Today, I want to talk about one of the most notorious shopping holidays of the year. After the turkey has been eaten, the football games have been watched and digestion is fully under way, millions of Americans turn to another holiday tradition: planning their Black Friday shopping spree.
That’s right! It’s the day after Thanksgiving, and that means it’s time to shop. Black Friday — the day after Thanksgiving in the United States — signals the beginning of the holiday shopping season.
Although it’s not an official holiday, millions of employers give their employees the day off, and many people use that day to get a jump-start on their holiday shopping. In the 1950s, people began calling in sick the day after Thanksgiving, essentially giving themselves a four-day weekend. Since stores were open, as were most businesses, those playing hooky could also get a head start on their holiday shopping — as long as the boss didn’t see them.
Rather than try to determine whose pay should be cut, and who was legitimately sick, many businesses started adding that day as another paid holiday.
The history of Black Friday started much earlier than people think. The day after Thanksgiving was the unofficial beginning of the Christmas season since the late 19th century. President Lincoln designated the Thanksgiving holiday as the last Thursday in November. It wasn’t called Black Friday then.
That’s because the name was associated with September 24, 1869. Two speculators created a boom-and-bust in the gold market. Not sure, how many people actually knew that. Black Friday is November 24, 2017.
In 1941, Congress ended the confusion. It passed a law that made Thanksgiving the fourth Thursday in November no matter what. Contrary to some accounts popularized on the Internet, Black Friday was not originally the day where slave traders gave discounts at auctions.
The Black Friday name itself didn’t become famous until 1966. That’s when a story appeared in an ad in The American Philatelist, a stamp collectors’ magazine. The Philadelphia Police Department used the name to describe the traffic jams and crowding in the downtown stores.
The best Black Friday deals are, surprisingly, not on Black Friday. Yes, that’s right I said it….the best deals aren’t deals. Many retailers, including Amazon, offer deals earlier and earlier, upstaging Black Friday itself. The competition this year is so fierce, stores are innovating new ways to get your dollar.
The recent popularity of Black Friday has spawned a couple new shopping holidays: Cyber Monday and #GivingTuesday. For those who are too busy to shop on Black Friday — or who just don’t want to fight the crowds — the Monday following Black Friday has become known as Cyber Monday for the many online deals that shoppers can take advantage of from the comfort of their homes.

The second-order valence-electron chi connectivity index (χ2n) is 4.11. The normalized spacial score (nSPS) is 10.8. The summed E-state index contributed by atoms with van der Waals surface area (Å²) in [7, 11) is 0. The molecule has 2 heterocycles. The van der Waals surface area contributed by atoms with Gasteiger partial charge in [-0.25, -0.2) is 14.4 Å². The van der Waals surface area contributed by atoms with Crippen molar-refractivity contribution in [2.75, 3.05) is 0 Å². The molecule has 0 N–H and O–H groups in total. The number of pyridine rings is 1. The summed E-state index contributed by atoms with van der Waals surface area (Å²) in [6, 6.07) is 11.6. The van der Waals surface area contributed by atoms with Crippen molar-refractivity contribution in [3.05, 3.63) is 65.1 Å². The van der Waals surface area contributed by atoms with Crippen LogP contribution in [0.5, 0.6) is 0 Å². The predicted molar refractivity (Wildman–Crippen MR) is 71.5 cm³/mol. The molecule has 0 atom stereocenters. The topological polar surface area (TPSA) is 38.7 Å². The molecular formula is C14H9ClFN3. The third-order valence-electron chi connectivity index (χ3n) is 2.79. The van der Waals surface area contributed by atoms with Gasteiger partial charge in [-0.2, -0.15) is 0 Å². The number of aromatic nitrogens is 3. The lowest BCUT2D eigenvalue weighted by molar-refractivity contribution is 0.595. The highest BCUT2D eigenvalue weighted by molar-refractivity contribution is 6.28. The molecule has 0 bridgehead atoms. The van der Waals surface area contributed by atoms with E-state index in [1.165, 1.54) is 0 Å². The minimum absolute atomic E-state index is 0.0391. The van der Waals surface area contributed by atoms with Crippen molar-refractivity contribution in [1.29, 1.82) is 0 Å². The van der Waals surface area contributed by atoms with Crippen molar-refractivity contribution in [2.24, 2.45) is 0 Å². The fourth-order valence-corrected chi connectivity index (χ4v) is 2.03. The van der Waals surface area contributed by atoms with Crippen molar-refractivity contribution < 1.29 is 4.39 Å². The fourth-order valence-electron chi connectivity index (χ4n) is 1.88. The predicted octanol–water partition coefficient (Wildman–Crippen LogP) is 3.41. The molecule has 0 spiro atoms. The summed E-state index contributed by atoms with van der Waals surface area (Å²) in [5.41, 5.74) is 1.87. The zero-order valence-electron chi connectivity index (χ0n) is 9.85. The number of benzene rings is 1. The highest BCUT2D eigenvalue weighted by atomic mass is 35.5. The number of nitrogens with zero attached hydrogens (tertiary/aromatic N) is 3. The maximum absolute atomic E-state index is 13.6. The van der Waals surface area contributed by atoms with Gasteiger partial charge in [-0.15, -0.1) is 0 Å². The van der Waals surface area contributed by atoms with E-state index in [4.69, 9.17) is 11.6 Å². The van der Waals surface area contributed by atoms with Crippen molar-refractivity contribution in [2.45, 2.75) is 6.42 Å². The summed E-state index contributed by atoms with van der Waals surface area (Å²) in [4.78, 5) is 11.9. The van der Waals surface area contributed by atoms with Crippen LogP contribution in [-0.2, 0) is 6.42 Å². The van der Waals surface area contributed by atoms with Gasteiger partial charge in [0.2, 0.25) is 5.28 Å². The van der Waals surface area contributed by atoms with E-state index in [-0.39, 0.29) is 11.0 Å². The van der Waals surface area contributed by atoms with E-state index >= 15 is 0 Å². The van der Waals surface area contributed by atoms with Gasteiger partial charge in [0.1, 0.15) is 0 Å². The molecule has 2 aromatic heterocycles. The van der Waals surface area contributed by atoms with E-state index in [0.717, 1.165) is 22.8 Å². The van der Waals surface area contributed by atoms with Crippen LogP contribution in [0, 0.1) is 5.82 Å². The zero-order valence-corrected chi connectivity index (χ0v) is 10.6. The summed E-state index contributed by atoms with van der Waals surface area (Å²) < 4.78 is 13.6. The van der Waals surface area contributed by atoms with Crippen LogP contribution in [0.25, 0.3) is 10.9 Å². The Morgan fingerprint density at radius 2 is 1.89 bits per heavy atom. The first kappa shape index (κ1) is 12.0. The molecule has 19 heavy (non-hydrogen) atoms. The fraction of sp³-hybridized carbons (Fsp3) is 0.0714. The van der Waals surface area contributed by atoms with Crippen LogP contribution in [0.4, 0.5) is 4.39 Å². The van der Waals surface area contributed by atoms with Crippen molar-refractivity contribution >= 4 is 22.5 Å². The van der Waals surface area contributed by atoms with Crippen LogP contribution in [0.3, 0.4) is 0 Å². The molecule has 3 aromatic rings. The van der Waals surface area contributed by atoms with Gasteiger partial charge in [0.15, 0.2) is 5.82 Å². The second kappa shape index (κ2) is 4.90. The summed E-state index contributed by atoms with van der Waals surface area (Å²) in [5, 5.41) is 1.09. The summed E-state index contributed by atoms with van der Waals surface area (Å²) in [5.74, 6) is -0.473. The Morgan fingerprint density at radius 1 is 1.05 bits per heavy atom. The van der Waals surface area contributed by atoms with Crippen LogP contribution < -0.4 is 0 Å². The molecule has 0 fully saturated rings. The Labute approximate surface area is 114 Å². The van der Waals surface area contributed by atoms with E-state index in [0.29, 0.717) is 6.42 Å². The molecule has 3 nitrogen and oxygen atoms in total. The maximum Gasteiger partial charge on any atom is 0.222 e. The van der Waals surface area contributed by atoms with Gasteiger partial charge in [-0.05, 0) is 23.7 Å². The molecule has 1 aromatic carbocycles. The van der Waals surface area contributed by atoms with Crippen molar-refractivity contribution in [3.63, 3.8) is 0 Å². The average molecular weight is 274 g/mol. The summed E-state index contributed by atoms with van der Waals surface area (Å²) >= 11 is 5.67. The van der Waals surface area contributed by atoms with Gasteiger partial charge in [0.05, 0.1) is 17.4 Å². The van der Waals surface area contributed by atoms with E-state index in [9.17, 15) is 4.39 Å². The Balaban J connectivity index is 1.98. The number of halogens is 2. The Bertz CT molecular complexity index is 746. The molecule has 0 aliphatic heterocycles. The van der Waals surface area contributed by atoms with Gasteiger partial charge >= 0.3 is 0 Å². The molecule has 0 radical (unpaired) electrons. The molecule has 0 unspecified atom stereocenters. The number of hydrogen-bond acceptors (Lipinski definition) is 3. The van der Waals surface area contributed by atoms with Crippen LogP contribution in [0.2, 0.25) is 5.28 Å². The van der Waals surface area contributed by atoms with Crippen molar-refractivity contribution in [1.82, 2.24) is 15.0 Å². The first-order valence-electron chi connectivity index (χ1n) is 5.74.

#GivingTuesday was established in 2012as a day of generosity and philanthropy. On the Tuesday following Thanksgiving, individuals, organizations and communities celebrate and encourage giving to charities and those in need. What a WONDERful way to celebrate the holidays!
Research reveals that the most deals for electronics are offered at the beginning of November. The best day for Christmas decor is November 22. Discounts are 23 percent on average. The best day to buy toys is the day before Thanksgiving.
The number of deals hit their peak the week before Thanksgiving. The average in-store discount is 20 percent for the entire week. That discount increases to 37 percent on Thanksgiving, Black Friday, and Saturday.
Five Steps to Great Deals
Use these statistics to get the best deals.
- Start your Black Friday shopping early. Online prices usually match those in the store, including door busters. They offer better inventory and free shipping.
- Use mobile apps to get alerts on the best deals. Go directly to the source, and get mobile alerts from the biggest discounters: Amazon, Walmart, Target, Best Buy, and Kohl’s.
- Many stores, such as Best Buy, Home Depot and Lowe’s, now let managers either match or offer 10 percent below a competitor’s price. Like a used car dealer, they’ve become desperate to capture your sale rather than let you walk out the door. Don’t be afraid to haggle.
- Another new trend is name-your-own-price, the same strategy used for hotel reservations. Websites such as Greentoe allow you to do the same for home theater equipment, appliances, and even baby strollers.
- Don’t forget deals offered on Green Monday. It’s the last day to shop online and be sure your package arrives before Christmas.
Try It Out
Are you ready to do some shopping? Grab some friends and family members to help you check out these activities:
- What hot-ticket items are on everyone’s gift list this year? Ask an adult friend or family member to help you find advertisements from major stores for their Black Friday sales. Take some time to browse through the various ads. Which items seem to be really popular this year? Which store has the best deal on these items? Use your math skills to calculate the percentage discounts by comparing Black Friday sale prices to regular prices.
- As the gift-giving holiday season approaches, you may have started thinking about the gifts you might like to give to others. What better day to think about shopping than Black Friday? Take some time to start a list of gift ideas for others. Rather than buying something, it might be something special you do for someone else. How can you make someone else’s day with a special gift that comes from the heart?
- Is your community participating in #GivingTuesday? Check out the map on http://www.givingtuesday.org/ to find the nearest chapter to your home and learn more about participating organizations. Is there a cause that you really care about? Talk with your family about donating or volunteering time to an organization!